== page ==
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From the giFT documentation at the giFT homepage:

OpenFT is a file sharing protocol developed by the giFT project. It is loosely based on the idea of FastTrack, working in a different way to well-known file sharing programs like Napster and Gnutella. Napster (and OpenNap) work with one server providing users a way to share files and search for files from other users, in a big list. This requires constantly running servers, and bringing the network down is as easy as shutting those (few) servers down. Also, those servers must be able to handle thousands of connections, and must have lots of memory and disk space to maintain and search the filelists. Gnutella creates a structure of 'nodes' (computers connected to the network), with every node connecting to a few others. Search requests must be forwarded through the whole network (or at least a large part of it). Because of this, Gnutella uses a lot of bandwidth, and it can take a long time to receive search requests.

Figure 2: Napster and Gnutella OpenFT combines the idea of Napster and Gnutella, making a network of nodes connected to each other, but with certain nodes having specific tasks. There are 3 different kind of nodes.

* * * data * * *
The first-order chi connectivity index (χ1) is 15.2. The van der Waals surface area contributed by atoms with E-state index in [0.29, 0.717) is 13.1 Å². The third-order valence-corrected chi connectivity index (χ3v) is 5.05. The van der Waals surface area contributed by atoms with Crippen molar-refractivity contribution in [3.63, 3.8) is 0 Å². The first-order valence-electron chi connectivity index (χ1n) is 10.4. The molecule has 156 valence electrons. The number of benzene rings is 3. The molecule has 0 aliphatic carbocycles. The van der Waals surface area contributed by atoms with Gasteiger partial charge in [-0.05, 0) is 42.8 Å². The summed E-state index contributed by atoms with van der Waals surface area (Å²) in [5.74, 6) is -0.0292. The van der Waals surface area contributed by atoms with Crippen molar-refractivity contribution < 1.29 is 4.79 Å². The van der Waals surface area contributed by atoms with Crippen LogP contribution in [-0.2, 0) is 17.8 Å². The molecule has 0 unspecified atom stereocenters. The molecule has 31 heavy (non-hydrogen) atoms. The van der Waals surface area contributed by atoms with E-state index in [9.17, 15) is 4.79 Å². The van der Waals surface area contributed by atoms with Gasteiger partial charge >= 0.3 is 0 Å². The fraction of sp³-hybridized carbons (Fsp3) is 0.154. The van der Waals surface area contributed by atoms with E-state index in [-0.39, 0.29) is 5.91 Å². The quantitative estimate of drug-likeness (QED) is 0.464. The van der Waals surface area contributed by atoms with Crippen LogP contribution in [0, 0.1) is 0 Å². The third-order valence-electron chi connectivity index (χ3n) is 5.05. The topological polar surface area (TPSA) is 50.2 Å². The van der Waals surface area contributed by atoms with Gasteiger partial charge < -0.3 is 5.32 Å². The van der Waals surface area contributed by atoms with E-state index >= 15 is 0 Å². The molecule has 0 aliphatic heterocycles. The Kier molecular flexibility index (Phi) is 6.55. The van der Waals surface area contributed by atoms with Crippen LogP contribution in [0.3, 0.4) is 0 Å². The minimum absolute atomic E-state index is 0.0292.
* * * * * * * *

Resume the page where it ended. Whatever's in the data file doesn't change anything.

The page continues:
The 'normal' nodes are USER nodes, they don't have any special function.
 These nodes handle search requests. They search the filelists their CHILD
 nodes (explained below) submitted to them. These nodes must have a capable 
 Internet connection and at least 128M RAM. A modern processor is highly 
 recommended as well.
 Nodes with a fast connection and lots of memory should be INDEX nodes. INDEX 
 nodes keep lists of available search nodes, collect statistics, and try to 
 maintain the structure of the network.

A node can be both a SEARCH and a INDEX node. USER nodes will pick three SEARCH nodes to be their PARENT nodes. They'll submit their shares list to them if the PARENT accepts the USER as its CHILD. By default, SEARCH nodes will be PARENTS for a maximum of 500 CHILD nodes.

Figure 3: OpenFT For more technical information about OpenFT, you must read the source code, because there's no document covering that at the moment. Also, you can use Doxygen to generate documentation from comments in the source files, using doxygen/doxygen.conf in the CVS repository. When we (members of the giFT project) say 'OpenFT', we can mean two different things. First, there is the OpenFT protocol, but there's also OpenFT as an implementation in the form of a plugin for giFT. Keep that in mind.